It is the time of the year again when families gather to celebrate Christmas, and plans get underway in each household for a feast befitting the occasion.
In Greece, the French word réveillon (which translates to ‘waking’) refers to the celebrations and festive dinners that take place on Christmas Eve and New Year’s Eve.
My grandma used to heat the olive oil and then pour it over the baklava before putting it into the oven for baking. The characteristic sizzling of the pastry sheets is the best Christmas melody.
Christmas Eve réveillons across the country always include a lavish meal following the culinary tradition of each place, with extra virgin olive oil underpinning the dishes served.
According to Greek custom, pies, sweets, meat, bread and pastries – all typical preparations for the occasion – invoke God for abundance and sufficiency throughout the rest of the year.See Also:From Milan to Puglia, EVOO Lies at The Heart of Christmas Cooking in Italy
Additionally, many Greeks may fast for several days before Christmas for religious reasons, eating no meat during that period. The Christmas meals mark their return to the regular eating routine and provide an opportunity for a stimulating dining experience.
“Everyone in Greece has tasted traditional meals on Christmas Day or the day before as they were prepared for the family tables in rural areas of the country,” Dina Nikolaou, an award-winner Greek chef and owner of the Evi Evane restaurant in Paris, told Olive Oil Times.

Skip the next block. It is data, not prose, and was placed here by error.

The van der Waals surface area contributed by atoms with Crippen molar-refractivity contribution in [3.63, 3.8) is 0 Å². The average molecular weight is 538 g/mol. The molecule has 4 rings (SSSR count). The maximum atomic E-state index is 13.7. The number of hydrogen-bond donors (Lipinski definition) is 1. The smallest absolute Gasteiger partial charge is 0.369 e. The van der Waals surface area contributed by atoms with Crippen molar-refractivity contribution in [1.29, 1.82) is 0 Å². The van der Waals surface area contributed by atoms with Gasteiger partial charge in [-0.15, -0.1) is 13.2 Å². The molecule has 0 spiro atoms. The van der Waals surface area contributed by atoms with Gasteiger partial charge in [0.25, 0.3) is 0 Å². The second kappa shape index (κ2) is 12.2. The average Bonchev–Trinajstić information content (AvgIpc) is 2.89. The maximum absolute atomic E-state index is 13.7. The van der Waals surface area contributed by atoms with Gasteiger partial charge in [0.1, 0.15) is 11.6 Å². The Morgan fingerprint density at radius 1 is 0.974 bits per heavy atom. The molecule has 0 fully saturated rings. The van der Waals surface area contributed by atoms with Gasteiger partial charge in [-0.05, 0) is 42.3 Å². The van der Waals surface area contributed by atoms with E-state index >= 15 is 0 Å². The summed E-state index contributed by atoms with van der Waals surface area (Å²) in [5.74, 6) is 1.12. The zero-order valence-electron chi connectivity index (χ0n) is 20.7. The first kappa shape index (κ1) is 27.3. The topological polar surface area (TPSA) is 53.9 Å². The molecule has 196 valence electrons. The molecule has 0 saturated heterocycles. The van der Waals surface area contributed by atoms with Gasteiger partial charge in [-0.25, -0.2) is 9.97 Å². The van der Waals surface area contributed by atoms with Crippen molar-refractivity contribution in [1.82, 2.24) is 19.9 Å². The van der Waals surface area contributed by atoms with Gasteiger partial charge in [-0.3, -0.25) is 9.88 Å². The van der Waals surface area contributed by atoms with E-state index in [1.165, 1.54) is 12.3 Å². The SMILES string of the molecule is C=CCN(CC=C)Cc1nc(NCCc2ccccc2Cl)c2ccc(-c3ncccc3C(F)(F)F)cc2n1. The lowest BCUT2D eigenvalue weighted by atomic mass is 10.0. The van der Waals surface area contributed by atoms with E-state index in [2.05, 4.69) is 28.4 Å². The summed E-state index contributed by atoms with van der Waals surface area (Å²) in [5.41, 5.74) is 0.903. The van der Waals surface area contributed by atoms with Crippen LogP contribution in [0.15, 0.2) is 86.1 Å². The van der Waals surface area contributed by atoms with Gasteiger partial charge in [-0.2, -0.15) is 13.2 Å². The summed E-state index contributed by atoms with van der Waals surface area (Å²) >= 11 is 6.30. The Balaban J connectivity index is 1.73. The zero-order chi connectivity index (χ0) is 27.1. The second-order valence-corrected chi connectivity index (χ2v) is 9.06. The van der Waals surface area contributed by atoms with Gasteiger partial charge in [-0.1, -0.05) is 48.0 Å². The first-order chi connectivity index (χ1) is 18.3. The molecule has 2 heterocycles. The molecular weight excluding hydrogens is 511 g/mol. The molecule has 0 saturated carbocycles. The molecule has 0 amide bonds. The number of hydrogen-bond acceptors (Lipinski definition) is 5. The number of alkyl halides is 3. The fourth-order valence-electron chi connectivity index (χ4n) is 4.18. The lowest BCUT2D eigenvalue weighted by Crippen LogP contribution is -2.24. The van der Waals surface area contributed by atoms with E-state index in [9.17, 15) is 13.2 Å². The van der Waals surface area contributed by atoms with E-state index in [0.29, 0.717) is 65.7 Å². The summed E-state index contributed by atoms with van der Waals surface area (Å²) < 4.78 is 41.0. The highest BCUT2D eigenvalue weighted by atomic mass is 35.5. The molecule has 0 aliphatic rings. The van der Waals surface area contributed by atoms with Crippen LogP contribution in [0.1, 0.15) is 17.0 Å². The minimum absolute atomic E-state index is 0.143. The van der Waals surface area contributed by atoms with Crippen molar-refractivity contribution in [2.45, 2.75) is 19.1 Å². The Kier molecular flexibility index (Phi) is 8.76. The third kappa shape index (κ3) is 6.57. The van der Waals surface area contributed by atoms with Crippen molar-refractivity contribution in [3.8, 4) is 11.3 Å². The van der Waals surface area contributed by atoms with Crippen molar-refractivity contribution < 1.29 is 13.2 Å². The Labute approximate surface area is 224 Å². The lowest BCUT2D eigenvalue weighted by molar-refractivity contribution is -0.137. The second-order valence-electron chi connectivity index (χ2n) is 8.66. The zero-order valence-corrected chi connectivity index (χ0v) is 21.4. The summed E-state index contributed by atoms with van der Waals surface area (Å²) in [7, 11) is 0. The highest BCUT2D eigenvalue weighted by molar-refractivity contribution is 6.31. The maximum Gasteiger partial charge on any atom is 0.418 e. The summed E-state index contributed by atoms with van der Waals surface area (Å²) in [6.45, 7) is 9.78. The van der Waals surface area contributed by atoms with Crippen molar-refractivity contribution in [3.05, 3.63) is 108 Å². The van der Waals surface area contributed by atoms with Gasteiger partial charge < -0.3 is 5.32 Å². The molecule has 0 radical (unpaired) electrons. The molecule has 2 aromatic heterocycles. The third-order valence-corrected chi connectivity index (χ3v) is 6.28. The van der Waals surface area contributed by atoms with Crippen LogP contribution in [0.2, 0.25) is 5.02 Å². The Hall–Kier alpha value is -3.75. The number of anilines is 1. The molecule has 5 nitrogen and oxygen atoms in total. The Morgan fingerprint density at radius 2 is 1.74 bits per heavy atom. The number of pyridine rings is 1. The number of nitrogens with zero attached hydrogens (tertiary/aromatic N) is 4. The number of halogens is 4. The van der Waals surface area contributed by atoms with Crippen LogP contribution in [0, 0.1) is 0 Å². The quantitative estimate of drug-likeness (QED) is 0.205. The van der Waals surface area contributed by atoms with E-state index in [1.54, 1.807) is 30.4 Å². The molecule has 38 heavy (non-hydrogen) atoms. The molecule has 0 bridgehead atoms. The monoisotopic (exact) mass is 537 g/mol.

“From grandmothers to daughters and grandchildren, these recipes were passed down until they reached urban areas and became customary,” she added. “They were straightforward preparations with a few but high-quality ingredients, eventually becoming the backbone of the Greek cuisine.”
“The basic ingredient was, of course, olive oil,” Nikolaou continued. “Olive oil, along with wheat, were the essential ingredients of every kitchen and the bases of virtually every dish.”
For Christmas Eve dinner the traditional Greek way, Nikolaou suggested refraining from preparing multiple dishes.
Instead, she proposed a festive three-course meal: a traditional Greek trachana soup with a vegetable pie as the appetizer, roasted pork with orange as the main dish and the traditional Greek baklava made with olive oil instead of butter as a dessert.
“A traditional Greek soup made with trachana [a type of couscous] can serve as a great appetizer for the Christmas Eve dinner,” Nikolaou said.
To prepare the soup, the chef first uses a pan to sauté finely chopped onion in olive oil. She then adds the trachana and a liter of vegetable stock or water and brings the mixture to a boil. After, Nikolaou lets it simmer for about 20 minutes until reduced.
The next step includes sautéing the vegetables (chopped peppers and mushrooms, courgette and the finely-chopped green part of a leek) in olive oil before adding salt and balsamic vinegar.
Finally, the boiled trachana is served in bowls with sautéed veggies and some pepper. An essential last step is to drizzle a generous amount of extra virgin olive oil on the soup for extra flavor.See Also:EVOO Shines in Michelin Star Chef’s Traditional Christmas Eve Dinner
The trachana soup is accompanied perfectly by a traditional vegetable pie made with spinach, chard and spring onions, all wrapped in handmade dough made with flour and extra virgin olive oil.
“This recipe comes from Zagorohoria, a group of mountainous villages scattered around the city of Ioannina,” Nikolaou said. “They are famous for their pies and the simplicity of the flavors.”